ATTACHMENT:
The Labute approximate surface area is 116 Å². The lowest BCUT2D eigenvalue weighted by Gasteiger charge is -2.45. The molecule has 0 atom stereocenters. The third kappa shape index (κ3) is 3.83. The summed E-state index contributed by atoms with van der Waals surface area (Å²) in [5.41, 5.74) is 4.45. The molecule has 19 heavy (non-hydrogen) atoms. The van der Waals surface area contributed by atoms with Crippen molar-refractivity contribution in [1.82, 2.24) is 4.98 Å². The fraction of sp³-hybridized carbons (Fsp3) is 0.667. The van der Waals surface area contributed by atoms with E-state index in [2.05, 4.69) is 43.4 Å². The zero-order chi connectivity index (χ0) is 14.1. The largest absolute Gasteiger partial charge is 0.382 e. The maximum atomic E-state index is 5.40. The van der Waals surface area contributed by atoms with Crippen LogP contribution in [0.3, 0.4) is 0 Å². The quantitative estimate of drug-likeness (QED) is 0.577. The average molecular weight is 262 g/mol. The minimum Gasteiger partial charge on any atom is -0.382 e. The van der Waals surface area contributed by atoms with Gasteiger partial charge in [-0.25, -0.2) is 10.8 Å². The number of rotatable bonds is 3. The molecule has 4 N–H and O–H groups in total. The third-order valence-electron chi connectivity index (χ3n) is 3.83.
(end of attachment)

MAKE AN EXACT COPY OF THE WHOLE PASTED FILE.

The Labute approximate surface area is 116 Å². The lowest BCUT2D eigenvalue weighted by Gasteiger charge is -2.45. The molecule has 0 atom stereocenters. The third kappa shape index (κ3) is 3.83. The summed E-state index contributed by atoms with van der Waals surface area (Å²) in [5.41, 5.74) is 4.45. The molecule has 19 heavy (non-hydrogen) atoms. The van der Waals surface area contributed by atoms with Crippen molar-refractivity contribution in [1.82, 2.24) is 4.98 Å². The fraction of sp³-hybridized carbons (Fsp3) is 0.667. The van der Waals surface area contributed by atoms with E-state index in [2.05, 4.69) is 43.4 Å². The zero-order chi connectivity index (χ0) is 14.1. The largest absolute Gasteiger partial charge is 0.382 e. The maximum atomic E-state index is 5.40. The van der Waals surface area contributed by atoms with Crippen LogP contribution in [0.3, 0.4) is 0 Å². The quantitative estimate of drug-likeness (QED) is 0.577. The average molecular weight is 262 g/mol. The minimum Gasteiger partial charge on any atom is -0.382 e. The van der Waals surface area contributed by atoms with Gasteiger partial charge in [-0.25, -0.2) is 10.8 Å². The number of rotatable bonds is 3. The molecule has 4 N–H and O–H groups in total. The third-order valence-electron chi connectivity index (χ3n) is 3.83.